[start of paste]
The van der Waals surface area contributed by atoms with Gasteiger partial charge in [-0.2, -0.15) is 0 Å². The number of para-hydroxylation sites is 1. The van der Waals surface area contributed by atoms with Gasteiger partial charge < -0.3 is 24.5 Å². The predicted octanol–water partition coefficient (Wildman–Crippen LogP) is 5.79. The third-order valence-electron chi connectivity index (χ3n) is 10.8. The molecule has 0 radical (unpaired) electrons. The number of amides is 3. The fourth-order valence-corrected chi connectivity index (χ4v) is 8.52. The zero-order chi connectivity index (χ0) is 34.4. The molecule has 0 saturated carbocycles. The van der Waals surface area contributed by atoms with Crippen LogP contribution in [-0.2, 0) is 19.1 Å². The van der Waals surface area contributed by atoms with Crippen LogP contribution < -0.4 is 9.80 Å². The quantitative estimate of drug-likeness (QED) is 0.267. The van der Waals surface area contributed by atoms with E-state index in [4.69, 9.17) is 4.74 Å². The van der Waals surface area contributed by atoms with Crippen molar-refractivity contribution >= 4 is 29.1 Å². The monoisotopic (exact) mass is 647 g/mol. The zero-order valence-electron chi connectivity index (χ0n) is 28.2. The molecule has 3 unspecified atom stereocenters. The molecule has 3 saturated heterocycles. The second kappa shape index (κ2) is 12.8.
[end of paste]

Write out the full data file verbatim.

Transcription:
The van der Waals surface area contributed by atoms with Gasteiger partial charge in [-0.2, -0.15) is 0 Å². The number of para-hydroxylation sites is 1. The van der Waals surface area contributed by atoms with Gasteiger partial charge < -0.3 is 24.5 Å². The predicted octanol–water partition coefficient (Wildman–Crippen LogP) is 5.79. The third-order valence-electron chi connectivity index (χ3n) is 10.8. The molecule has 0 radical (unpaired) electrons. The number of amides is 3. The fourth-order valence-corrected chi connectivity index (χ4v) is 8.52. The zero-order chi connectivity index (χ0) is 34.4. The molecule has 0 saturated carbocycles. The van der Waals surface area contributed by atoms with Crippen LogP contribution in [-0.2, 0) is 19.1 Å². The van der Waals surface area contributed by atoms with Crippen LogP contribution < -0.4 is 9.80 Å². The quantitative estimate of drug-likeness (QED) is 0.267. The van der Waals surface area contributed by atoms with E-state index in [4.69, 9.17) is 4.74 Å². The van der Waals surface area contributed by atoms with Crippen molar-refractivity contribution >= 4 is 29.1 Å². The monoisotopic (exact) mass is 647 g/mol. The zero-order valence-electron chi connectivity index (χ0n) is 28.2. The molecule has 3 unspecified atom stereocenters. The molecule has 3 saturated heterocycles. The second kappa shape index (κ2) is 12.8.